In the Preface to John Clay’s book, “Jubilees of the LMS”, he says; ‘The Jubilee story is the story of an ordinary class of medium-sized express engine in which a share of good and bad had been mixed. They could, at times, cause great suffering and near despair to those who toiled on their footplates……’ However, it has to be said that they were being ‘improved’, even as they were being built, in some cases.
In my own, albeit limited, experience, that 3rd cylinder came at a price, they ate more coal and drank more water than the Black 5s, for very little noticeable improvement in performance. Speaking of performance, according to Clay, the highest authenticated speed for a Jube was 97.5mph, achieved by engine No.(4)5579 Punjab on a St.Pancras – Kettering run in the late 50s. In trials conducted in the 1930s, No.(4)5660 Rooke, with a load of 305tons, covered the 48.4 miles from Carlisle to Ais Gill summit in 48mins 36sec. To put that in context, the Fellsman / Waverley service of today, like the one photographed above, is given between 48 and 51 minutes to reach the water stop at Appleby.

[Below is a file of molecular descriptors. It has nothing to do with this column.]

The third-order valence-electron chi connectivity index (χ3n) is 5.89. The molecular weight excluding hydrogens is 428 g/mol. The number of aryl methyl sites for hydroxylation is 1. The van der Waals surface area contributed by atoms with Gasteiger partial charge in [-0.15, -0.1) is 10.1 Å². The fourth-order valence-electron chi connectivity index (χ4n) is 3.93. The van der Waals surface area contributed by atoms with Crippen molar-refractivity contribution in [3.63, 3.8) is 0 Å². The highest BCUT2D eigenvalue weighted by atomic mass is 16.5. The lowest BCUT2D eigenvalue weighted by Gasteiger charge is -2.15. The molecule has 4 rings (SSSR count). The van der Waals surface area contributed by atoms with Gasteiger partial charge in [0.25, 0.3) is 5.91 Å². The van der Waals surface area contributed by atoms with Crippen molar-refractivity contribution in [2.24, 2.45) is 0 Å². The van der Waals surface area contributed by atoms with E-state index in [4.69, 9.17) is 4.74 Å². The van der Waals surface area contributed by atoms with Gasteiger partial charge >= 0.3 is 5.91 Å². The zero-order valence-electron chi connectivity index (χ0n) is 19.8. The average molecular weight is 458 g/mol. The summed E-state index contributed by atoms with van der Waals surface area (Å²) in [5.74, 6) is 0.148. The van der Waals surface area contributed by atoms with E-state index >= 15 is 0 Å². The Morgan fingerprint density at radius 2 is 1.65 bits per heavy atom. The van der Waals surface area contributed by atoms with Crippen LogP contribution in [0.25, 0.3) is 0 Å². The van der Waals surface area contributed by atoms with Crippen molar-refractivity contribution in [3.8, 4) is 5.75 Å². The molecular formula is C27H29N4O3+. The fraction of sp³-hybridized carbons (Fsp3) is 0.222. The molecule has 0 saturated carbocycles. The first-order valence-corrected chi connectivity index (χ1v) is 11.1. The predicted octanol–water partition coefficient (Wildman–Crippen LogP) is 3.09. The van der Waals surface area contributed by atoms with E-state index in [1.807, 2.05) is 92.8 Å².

The quirkiest little snippets I came across while reading Clay’s book concerned engines No.(4)5573 Newfoundland and No.(4)5659 Drake. In 1946, No.(4)5573 Newfoundland ran in an experimental Blue / Grey livery, and, in 1955, No.(4)5659 ran, in service, in pink undercoat – bet that caused a stir.
The photograph shows No.45690 Leander, close to Aisgill summit, with the return working of the ‘Waverley’ the York – Carlisle – York steam hauled excursion.
If you have enjoyed my blogs – I have written a book about my 60 years involvement with railways, from trainspotter, via steam age footplateman, to railway author and photographer, this is a link to it: